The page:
Virtuoso Life - July/August 2018 - 92
WE WANDERED THE
OF OLD HAVANA
WITH A PHOTOGRAPHER
DOCUMENTING OUR DAY
AS WE NAVIGATED NARROW
PEEKING AT COURTYARDS
AND BALCONIES FOR A
GLIMPSE OF EVERYDAY LIFE.
V I RT U O S O L I F E
emotions. Travel can be a force for good,
helping to connect cultures, break down
barriers, and benefit the local economy,
but knowing your tourism dollars may
support an oppressive government is
unsettling, which is part of what makes
Cuba so perplexing.
Our first stop was Revolution Square,
a monumental public space where former
president Fidel Castro delivered many
political addresses, before we headed to the
iconic Hotel Nacional for an alfresco lunch
and a rum tasting with Havana Club's head
sommelier. Later, we toured the world's
oldest cigar factory - home to Cohiba, Partagás, and Romeo y Julieta, among others -
and even tried our hands at rolling our own.
Lee can book clients in casas particulares
(private homes), boutique hotels, and classic celeb favorites such as Hotel Saratoga,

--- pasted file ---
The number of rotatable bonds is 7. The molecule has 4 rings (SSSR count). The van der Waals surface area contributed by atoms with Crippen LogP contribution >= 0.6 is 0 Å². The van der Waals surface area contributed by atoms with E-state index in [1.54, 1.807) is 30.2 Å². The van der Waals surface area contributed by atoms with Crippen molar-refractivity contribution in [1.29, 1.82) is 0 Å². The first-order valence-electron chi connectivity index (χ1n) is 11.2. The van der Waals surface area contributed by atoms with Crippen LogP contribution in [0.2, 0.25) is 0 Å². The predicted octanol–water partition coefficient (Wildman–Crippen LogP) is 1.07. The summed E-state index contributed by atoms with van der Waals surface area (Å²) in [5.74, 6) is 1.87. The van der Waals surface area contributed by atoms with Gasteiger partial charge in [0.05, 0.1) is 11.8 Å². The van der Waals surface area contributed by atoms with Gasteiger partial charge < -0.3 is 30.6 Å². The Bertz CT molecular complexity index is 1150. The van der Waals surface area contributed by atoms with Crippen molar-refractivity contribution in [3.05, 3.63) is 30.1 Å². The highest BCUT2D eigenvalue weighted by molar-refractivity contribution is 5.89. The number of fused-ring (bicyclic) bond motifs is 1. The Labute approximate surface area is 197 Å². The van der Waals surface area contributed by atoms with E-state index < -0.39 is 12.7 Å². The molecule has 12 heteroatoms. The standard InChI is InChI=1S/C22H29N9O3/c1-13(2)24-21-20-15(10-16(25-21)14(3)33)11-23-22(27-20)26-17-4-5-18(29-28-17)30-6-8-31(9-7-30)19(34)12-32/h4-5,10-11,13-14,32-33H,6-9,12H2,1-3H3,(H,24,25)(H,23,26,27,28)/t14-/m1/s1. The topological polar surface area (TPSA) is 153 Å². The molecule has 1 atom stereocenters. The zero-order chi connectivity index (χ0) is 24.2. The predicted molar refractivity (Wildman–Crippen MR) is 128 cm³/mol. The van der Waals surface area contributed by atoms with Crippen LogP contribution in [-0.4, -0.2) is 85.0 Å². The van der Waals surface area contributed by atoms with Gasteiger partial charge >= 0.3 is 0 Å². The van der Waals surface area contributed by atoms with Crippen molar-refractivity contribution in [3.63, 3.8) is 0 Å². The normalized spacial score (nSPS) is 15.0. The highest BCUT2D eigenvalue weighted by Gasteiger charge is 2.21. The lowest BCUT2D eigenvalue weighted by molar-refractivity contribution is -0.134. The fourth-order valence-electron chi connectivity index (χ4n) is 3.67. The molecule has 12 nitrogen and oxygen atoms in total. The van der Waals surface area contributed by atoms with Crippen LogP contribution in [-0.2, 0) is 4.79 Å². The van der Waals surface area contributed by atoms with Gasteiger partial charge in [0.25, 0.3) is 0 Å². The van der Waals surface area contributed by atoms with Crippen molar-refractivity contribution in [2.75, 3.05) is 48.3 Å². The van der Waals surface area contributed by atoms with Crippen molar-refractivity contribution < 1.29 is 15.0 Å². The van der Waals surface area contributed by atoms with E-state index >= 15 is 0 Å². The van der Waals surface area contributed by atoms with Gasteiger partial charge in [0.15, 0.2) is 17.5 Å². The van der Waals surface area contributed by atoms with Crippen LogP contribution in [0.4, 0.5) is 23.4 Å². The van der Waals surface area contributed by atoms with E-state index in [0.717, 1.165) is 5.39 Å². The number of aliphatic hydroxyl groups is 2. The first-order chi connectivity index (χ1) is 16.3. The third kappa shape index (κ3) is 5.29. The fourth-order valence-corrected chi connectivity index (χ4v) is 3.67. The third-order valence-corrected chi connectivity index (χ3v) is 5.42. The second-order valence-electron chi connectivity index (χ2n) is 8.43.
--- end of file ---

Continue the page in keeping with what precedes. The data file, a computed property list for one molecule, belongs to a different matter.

but we were able to stay at the city's newest
and most luxurious property, the 246-room
Gran Hotel Manzana Kempinski.
We settled into our suites (complete
with high ceilings, marble bathrooms, and
balconies overlooking the Capitol building) and reconvened for poolside cocktails
Cultural creativity on display, from left:
An exhibit at the Cuban Art Factory, those
famed cigars, performers with Habana
Compás Dance troupe, bartenders as
showmen at El Floridita, and a Che Guevara sculpture at Revolution Square.
on the rooftop, where we took in a lively
performance by the Habana Compás Dance
troupe. After dinner at an intimate paladar
(a small family-run restaurant, usually in
a private home), we stopped for a nightcap
and live music at former Hemingway hangout El Floridita. The 200-year-old establishment proclaims itself "the cradle of the
daiquiri," with a richly lacquered bar that
runs the length of one wall, where seasoned
bartenders sporting red tuxedo jackets
ceremoniously whirl blender drinks for a
constant crowd. Touristy? Sure. Essential?
Absolutely - and a perfect way to end an
exhilarating first day.